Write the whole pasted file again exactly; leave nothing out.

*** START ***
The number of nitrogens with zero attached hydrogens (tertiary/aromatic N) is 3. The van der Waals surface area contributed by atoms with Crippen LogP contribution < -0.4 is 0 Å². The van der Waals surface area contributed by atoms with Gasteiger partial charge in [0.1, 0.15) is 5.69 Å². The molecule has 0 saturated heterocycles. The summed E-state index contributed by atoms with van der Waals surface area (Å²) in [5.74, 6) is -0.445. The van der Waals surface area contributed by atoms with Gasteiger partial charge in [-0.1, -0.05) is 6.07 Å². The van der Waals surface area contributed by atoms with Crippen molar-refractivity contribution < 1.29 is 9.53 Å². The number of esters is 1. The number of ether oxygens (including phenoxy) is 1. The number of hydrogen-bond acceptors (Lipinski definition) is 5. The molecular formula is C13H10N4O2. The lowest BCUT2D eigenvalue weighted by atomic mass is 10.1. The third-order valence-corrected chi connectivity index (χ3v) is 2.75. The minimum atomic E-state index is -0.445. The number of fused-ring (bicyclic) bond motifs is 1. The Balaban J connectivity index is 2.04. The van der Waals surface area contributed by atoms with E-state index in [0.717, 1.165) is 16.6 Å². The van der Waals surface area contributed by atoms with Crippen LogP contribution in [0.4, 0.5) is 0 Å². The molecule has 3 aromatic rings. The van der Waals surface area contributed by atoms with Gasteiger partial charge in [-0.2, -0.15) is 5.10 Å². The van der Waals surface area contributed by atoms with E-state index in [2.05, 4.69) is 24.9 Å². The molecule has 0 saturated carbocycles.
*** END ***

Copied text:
The number of nitrogens with zero attached hydrogens (tertiary/aromatic N) is 3. The van der Waals surface area contributed by atoms with Crippen LogP contribution < -0.4 is 0 Å². The van der Waals surface area contributed by atoms with Gasteiger partial charge in [0.1, 0.15) is 5.69 Å². The molecule has 0 saturated heterocycles. The summed E-state index contributed by atoms with van der Waals surface area (Å²) in [5.74, 6) is -0.445. The van der Waals surface area contributed by atoms with Gasteiger partial charge in [-0.1, -0.05) is 6.07 Å². The van der Waals surface area contributed by atoms with Crippen molar-refractivity contribution < 1.29 is 9.53 Å². The number of esters is 1. The number of ether oxygens (including phenoxy) is 1. The number of hydrogen-bond acceptors (Lipinski definition) is 5. The molecular formula is C13H10N4O2. The lowest BCUT2D eigenvalue weighted by atomic mass is 10.1. The third-order valence-corrected chi connectivity index (χ3v) is 2.75. The minimum atomic E-state index is -0.445. The number of fused-ring (bicyclic) bond motifs is 1. The Balaban J connectivity index is 2.04. The van der Waals surface area contributed by atoms with E-state index in [0.717, 1.165) is 16.6 Å². The van der Waals surface area contributed by atoms with Crippen LogP contribution in [0.4, 0.5) is 0 Å². The molecule has 3 aromatic rings. The van der Waals surface area contributed by atoms with Gasteiger partial charge in [-0.2, -0.15) is 5.10 Å². The van der Waals surface area contributed by atoms with E-state index in [2.05, 4.69) is 24.9 Å². The molecule has 0 saturated carbocycles.